At one of the towns there was a communal water structure where women were washing clothes, the guide explained that because some of the residents don't have running water in their homes the city provided them with a communal area where they can wash clothes, get the water to bath and cook. The lady below was so sweet and friendly and we chatted for a while before I asked her for a photo.
We visited a monastery to learn more about the historic and current influences of Christianity in the region. Inside the monastery were furniture and artifacts dating hundreds of years that were so well preserved that it was hard imagining how old they were. While on the subject of religion the guide told me an interesting piece of history. When the Spanish conquered the Mayans and forced them to accept Christianity, they destroyed their sacred sites and built churches over them to highlight their authority.
The Mayans had no choice but to accept Christianity but one thing that the Spanish didn't realize is that although the Mayans "accepted" to attend church and pray, they were actually praying to their gods in secret. You see, they attended church on specific days and times because they still consulted with their religious calendar and at the appropriate time they would attend a church that was built over a specific sacred ground and worship their gods by presenting offerings because they believed their gods were still present in those sites. The Spanish did not know this by the way, they had no way of knowing and they just assumed they attended church because they had accepted Christianity. Interesting, huh? Okay, back to the monastery.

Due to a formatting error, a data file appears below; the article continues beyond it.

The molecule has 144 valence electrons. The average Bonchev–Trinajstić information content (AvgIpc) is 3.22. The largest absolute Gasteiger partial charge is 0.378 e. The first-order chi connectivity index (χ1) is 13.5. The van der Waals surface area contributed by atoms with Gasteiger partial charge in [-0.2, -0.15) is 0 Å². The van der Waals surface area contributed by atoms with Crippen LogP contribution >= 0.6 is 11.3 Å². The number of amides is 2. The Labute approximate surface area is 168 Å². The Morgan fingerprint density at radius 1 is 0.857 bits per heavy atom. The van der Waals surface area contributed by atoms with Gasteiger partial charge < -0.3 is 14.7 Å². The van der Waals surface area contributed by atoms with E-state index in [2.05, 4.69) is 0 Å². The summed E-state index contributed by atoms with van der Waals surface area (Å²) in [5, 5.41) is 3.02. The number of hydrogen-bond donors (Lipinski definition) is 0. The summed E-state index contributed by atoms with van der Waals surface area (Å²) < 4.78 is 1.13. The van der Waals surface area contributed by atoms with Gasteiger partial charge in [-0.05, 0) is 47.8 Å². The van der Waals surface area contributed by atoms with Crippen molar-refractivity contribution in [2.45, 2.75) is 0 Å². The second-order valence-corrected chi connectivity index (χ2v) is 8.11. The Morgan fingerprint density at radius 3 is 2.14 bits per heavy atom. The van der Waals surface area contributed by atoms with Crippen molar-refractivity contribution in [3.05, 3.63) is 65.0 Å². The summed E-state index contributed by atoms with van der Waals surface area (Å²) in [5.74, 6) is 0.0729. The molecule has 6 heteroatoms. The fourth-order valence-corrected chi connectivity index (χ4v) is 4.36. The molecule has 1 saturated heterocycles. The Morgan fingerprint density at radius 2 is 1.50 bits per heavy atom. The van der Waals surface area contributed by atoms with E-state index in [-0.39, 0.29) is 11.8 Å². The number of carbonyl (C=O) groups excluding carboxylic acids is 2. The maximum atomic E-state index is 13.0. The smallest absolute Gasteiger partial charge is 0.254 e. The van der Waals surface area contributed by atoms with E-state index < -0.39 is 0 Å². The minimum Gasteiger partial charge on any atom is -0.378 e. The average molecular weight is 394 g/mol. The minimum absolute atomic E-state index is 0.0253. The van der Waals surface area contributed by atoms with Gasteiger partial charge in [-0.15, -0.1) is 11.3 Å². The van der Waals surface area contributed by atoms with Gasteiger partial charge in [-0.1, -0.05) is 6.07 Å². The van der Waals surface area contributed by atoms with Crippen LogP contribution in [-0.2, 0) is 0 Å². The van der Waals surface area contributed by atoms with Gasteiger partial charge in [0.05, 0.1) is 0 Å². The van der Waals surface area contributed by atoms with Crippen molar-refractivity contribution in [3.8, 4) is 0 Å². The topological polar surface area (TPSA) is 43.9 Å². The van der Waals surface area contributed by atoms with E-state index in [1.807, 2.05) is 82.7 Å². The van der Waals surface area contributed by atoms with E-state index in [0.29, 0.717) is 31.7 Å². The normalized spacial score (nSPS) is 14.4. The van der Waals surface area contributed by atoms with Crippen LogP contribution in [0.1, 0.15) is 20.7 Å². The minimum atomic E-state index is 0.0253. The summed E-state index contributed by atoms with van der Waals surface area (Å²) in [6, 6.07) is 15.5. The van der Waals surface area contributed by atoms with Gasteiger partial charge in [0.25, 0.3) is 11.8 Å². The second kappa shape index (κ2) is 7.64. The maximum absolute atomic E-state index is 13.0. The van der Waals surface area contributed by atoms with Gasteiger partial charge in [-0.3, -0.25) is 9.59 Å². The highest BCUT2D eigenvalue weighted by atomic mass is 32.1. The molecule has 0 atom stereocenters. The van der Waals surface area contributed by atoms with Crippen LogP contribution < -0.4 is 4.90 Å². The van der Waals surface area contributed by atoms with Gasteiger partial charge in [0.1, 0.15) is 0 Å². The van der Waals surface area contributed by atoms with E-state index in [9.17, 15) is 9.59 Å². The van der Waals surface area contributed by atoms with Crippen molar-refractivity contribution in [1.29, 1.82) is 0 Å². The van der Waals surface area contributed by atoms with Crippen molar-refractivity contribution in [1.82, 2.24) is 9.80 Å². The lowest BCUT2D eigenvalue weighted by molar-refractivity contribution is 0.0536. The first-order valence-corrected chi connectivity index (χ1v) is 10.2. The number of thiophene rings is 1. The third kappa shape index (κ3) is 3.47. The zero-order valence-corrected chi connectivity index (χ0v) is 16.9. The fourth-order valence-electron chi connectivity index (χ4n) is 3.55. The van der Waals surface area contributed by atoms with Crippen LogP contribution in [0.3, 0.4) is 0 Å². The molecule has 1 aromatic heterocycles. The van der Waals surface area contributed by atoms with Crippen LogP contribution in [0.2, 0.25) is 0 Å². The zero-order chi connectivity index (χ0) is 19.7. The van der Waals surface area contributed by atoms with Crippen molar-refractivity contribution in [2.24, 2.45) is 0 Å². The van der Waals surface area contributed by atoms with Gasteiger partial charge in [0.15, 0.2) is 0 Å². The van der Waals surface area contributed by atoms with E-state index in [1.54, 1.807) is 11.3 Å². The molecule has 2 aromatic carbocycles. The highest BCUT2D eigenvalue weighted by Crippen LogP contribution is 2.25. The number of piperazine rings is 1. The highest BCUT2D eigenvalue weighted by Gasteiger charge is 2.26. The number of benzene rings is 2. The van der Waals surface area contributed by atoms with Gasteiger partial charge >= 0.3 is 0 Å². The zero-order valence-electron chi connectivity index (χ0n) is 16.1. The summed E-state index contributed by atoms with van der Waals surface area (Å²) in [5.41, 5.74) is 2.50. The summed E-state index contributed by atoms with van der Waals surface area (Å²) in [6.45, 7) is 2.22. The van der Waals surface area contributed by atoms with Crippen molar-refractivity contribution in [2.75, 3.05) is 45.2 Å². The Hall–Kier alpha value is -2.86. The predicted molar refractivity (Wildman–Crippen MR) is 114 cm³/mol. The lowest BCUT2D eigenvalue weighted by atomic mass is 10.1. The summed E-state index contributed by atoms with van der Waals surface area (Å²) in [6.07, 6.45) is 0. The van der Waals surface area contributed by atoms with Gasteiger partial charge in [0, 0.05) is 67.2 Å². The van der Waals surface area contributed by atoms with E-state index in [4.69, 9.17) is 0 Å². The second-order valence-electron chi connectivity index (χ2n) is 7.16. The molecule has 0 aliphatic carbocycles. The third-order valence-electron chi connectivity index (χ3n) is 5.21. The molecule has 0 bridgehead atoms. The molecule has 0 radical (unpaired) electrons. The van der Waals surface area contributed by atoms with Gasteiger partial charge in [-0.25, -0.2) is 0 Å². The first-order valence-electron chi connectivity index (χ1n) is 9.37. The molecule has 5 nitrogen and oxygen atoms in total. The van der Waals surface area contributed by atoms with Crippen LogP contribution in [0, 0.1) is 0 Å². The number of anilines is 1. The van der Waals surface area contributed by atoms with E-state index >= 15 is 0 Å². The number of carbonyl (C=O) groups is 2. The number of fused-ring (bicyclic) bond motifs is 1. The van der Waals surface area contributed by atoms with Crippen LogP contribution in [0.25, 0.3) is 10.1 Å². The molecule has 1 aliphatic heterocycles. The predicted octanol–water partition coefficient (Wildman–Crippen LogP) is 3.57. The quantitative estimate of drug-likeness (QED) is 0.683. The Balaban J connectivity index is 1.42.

I didn't take pictures inside but I couldn't resist taking pictures of the very pretty garden in the middle of the monastery.
At the entrance to the monastery.